NSERC invites applications that promote the natural sciences and engineering to Canada's young people, particularly to groups such as girls and Indigenous peoples that are under-represented in scientific and engineering careers. A targeted call continues for applications that focus on resources, tools and professional development for teachers.
Create online products with the support of the Virtual Exhibits investment program of the Virtual Museum of Canada (VMC).
If you are an eligible museum or heritage organization, you could receive an investment to develop a medium- to large-scale project.
The 2018 Call for Proposals is now open. The deadline to submit a proposal is October 24.
All Canadians can get involved and contribute to science through the Government of Canada's Citizen Science Portal. The portal showcases various science projects and experiments happening across Canada and highlights the innovative research Canadians are doing in a wide range of fields. Anyone can get involved in the vast array of scientific projects, including eButterfly and IceWatch as well as projects on whale reporting, shark sightings, local weather and climate conditions and so much more!
During her recent TED talk, Minister of Science Kirsty Duncan encouraged all Canadians to get out and engage with the science happening in their communities. "It is our collective voice that will ensure the freedom of science. And after all, science is for everyone, and it will lead to a better, brighter, bolder future for us all." Checking out the portal is a great, simple first step to learn more about what's going on in the science field in Canada.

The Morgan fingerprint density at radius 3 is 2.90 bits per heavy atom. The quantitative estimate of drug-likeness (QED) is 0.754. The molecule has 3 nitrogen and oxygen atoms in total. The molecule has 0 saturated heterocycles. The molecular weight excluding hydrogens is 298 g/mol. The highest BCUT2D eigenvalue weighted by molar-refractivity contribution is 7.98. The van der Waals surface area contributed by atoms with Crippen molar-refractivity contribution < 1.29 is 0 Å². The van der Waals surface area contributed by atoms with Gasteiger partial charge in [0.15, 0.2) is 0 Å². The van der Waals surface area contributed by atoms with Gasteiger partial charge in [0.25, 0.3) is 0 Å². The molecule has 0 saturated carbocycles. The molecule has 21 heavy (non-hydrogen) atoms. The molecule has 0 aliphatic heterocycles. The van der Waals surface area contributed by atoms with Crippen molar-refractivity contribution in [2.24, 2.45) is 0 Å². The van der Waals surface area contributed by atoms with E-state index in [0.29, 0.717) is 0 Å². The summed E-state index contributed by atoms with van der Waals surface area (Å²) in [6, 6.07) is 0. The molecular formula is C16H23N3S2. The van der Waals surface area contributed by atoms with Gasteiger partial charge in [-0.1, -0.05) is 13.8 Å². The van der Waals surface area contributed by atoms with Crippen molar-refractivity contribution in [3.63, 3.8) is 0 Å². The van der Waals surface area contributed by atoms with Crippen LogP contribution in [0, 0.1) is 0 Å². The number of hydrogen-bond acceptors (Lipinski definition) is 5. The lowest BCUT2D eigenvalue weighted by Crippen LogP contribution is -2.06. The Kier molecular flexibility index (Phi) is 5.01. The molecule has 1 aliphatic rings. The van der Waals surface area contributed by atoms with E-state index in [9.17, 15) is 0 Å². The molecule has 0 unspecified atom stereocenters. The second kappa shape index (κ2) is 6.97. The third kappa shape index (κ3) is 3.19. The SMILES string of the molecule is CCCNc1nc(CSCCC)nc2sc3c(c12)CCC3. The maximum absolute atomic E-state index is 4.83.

Join the conversation on Twitter or share how you get involved by using the hashtag #ScienceAroundMe.
The Thetford Mines Mineralogical and Mining Museum will be offering its brand new historical tour starting July 1st.
Down to the Bone is a prehistoric journey back in time to unearth information about some of the more well-known dinosaurs as well as to shed light on newly discovered dinosaurs. In this journey, guests will explore many central themes about how dinosaurs lived as told through dinosaur fossils, skeletons, animatronics. This exhibition features:
One of the many things the Okanagan Science Centre is good at is getting kids to learn while having fun and the latest exhibit does just that.
Fast Tracks allows children of all ages to build paths of tubes and connections that a wooden ball can roll through.
Designed and built by OSC head of exhibits Joanne Sale, the exhibit gets children of all ages using their minds.
On her first official visit to Nova Scotia as Governor General, Julie Payette included a discussion with local students about her time as an astronaut, hopefully inspiring the youth to reach for the stars.
Trumpets, horns and drums filled the air as a military procession welcomed Payette to Government House in Halifax.
After meeting with the premier, lieutenant-governor and a Mi’kmaq chief, Payette’s next stop was at the Discovery Centre where hundreds of Grade 6 students sat quietly and listened to her speech.
The CASC office is situated in Robinson Huron Treaty territory and the land on which we learn and live is the traditional territory of the Atikameksheng Anishnawbek.
©2017 Canadian Association of Science Centres